J: What would you say that is, that’s being pushed up? What’s your experience of what’s behind the plate?
S: It sounds weird but it feels like the metal plate is kind of pushing on the fear, like the fear is rising up in my throat.
S: So, like, “Oohhhhhh!” Kind of a panicked, “Whoaaaaaaah,” like that.
J: OK. So it’s like the fear is actually behind the No!.
J: Ah hah. OK.
S: It’s like the No! is to protect, almost, (that sounds weird too, but), to protect the fear.
J: Right. And what would you like to call the fear? Do you want to call it “fear” or something else?
S: Actually, it’s like Fearful Fear.
S: Which is kind of funny, but it seems to be what’s true.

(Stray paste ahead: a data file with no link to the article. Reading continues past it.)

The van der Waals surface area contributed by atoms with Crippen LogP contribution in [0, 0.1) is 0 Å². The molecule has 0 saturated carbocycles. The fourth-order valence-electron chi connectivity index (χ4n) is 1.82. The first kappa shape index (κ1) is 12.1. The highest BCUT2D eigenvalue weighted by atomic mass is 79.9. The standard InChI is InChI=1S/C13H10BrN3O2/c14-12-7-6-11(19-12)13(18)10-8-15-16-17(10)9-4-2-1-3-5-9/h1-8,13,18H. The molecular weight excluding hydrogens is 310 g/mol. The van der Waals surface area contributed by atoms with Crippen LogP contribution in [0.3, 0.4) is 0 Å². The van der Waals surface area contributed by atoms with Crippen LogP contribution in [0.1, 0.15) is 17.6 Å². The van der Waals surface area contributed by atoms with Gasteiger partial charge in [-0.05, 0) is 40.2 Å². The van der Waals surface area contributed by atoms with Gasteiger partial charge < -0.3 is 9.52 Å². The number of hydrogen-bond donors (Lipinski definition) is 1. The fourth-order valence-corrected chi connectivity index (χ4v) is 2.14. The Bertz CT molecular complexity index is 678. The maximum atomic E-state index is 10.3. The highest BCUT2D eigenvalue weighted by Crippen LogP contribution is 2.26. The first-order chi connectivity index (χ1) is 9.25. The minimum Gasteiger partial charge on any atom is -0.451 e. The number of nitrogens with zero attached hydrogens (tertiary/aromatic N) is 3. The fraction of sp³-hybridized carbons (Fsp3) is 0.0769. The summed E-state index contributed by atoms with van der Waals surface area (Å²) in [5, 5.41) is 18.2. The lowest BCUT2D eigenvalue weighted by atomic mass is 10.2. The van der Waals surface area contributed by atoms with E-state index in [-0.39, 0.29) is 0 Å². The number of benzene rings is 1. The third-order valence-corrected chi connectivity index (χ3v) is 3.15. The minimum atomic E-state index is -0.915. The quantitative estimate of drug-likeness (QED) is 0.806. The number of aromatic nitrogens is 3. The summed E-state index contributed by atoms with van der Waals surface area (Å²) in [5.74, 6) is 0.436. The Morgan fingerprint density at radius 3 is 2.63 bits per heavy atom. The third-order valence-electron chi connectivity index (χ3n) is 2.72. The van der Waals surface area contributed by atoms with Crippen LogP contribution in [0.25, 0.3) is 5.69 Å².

J: OK. Great. You can call feelings anything you want. So Fearful Fear is a great name. I’m going to suggest that we go ahead and map Fearful Fear, because we will find that No! probably isn’t going to want to move as long as that fear is there. Right?
S: Right, because it’s the protector.
S: It’s not going to go anywhere as long as there’s something to protect.
Here we see clearly how the No! and the Fearful Fear coexist and interact. These are two distinct feeling states that are simultaneously present. Susan’s awareness of the actual, felt experience of this interaction provides insight into the meaning of the feelings.